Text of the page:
Parent involvement and education is an integral part of the behavior intervention program to ensure consistency in delivery of ABA strategies and to help their child succeed. Parent participation provides an empowering experience and a higher level of motivation for the family to make the necessary changes. Family involvement allows for a more accurate assessment of their needs and establishment of attainable goals and objectives. The in home parent education program is designed to teach parents antecedent based, teaching, and consequence based strategies that are derived from the principles of Applied Behavior Analysis. Parents will be involved in program goal setting and use of strategies through daily routines for skill acquisition and behavior reductions, as well as maintenance and generalization. The ultimate goal is to leave the family with basic ABA tools and strategies they need to teach their child new and functional behaviors while reducing the undesired ones.
Parents who participate in the “16″ hour parent education program will be receiving behavioral services for their children in the near future. It is therefore crucial for them to have a basic understanding of concepts that might be introduced during the course of an assessment and a behavior intervention program. During the “16″ hour program parents will have an opportunity to gain an understanding of the underlying philosophy of applied behavior analysis (ABA). The basic premise behind antecedent, behavior, and consequence (ABC) analysis, the importance of functional assessment, and introduced to the possible intervention strategies that might be applied during the course of a behavior intervention program offered to their children.
Our Goals
  • Create Individualized Programs to Meet the Specific Needs of the Child
  • Make the Family the Focus in Developing Intervention Plans
  • Implement Quality Assurance through Ongoing Data Collection and Analysis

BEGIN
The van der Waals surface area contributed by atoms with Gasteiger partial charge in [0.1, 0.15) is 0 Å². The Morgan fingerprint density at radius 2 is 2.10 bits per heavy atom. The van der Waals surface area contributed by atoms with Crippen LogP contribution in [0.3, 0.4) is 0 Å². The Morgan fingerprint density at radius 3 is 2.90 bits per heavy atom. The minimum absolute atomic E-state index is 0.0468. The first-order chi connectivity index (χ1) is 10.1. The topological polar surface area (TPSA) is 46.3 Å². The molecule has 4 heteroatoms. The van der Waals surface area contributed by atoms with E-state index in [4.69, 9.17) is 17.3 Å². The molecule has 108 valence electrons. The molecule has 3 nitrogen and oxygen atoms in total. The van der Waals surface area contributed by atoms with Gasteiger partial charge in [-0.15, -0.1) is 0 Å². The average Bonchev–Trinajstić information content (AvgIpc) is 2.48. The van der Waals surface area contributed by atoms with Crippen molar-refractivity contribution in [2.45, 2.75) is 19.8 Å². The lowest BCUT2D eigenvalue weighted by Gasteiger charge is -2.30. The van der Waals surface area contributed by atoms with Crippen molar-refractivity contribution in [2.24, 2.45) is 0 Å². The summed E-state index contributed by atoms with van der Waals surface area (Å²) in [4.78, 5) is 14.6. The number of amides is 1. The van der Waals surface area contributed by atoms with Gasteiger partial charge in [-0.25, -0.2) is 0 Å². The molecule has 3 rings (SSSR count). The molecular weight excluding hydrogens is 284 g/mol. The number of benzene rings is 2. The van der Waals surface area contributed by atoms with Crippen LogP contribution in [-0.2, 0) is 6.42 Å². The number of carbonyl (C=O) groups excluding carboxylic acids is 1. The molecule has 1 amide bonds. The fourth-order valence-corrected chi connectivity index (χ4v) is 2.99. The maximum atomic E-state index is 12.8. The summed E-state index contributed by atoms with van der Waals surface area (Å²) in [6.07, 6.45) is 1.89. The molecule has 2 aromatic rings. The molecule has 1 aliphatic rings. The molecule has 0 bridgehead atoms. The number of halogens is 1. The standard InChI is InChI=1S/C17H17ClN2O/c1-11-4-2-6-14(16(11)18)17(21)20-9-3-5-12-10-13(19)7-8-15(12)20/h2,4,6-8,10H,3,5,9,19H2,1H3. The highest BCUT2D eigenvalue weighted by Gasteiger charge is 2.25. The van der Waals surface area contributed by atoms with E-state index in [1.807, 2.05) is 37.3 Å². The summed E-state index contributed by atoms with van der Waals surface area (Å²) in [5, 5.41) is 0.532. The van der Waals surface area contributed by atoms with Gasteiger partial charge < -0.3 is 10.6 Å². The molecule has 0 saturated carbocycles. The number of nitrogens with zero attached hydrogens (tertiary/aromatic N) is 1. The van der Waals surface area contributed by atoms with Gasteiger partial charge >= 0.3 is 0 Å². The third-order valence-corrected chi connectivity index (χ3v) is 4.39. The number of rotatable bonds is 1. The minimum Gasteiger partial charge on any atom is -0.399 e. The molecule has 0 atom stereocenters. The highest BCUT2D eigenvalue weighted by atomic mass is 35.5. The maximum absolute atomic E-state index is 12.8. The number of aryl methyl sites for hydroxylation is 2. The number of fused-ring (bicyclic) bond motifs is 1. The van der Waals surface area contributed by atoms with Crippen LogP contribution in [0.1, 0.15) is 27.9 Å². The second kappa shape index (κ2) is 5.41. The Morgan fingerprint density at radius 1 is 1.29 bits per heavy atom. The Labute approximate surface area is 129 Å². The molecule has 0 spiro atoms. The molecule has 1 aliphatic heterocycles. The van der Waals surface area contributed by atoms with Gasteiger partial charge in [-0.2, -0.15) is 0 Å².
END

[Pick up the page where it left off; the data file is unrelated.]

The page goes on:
• Use Research Based Intervention Strategies
  • Maintain Cultural Awareness and Sensitivity
  • Apply a Collaborative Team Approach in Assessment and Intervention
  • Sustain a Positive Outlook and a Holistic Approach in Assessing Resources and Needs
  • Provide Community Based Comprehensive Services
Foothill Child Development Services utilizes research based strategies derived from the principles of Applied Behavior Analysis. Our priority is skill acquisition in the areas of social interaction, functional communication, and self help/adaptive skills. Each program is individualized to meet the needs of the family and the child. Program modifications are based on the child’s level of functioning and progress and/or lack of it. Positive behavior support programs are written based on the principles and techniques of Applied Behavior Analysis and include a combination and a range of ABA methodologies. Antecedent control strategies and environmental modifications are applied in order to be proactive. Functional communication is taught to decrease maladaptive behaviors and facilitate parent/child relationships. Behavior reduction techniques are applied only when inappropriate behaviors become hindering factors in skill attainment and/or are sources of imminent threat to the well being of the child or others. A combination of structured teaching and play based strategies are used to achieve higher levels of motivation and success. Natural reinforcers are preferred to avoid application of tangibles, unless absolutely necessary. Tangible reinforcers are faded as soon as possible. Maintenance and generalization procedures are applied for all the behavior goals and acquired skills.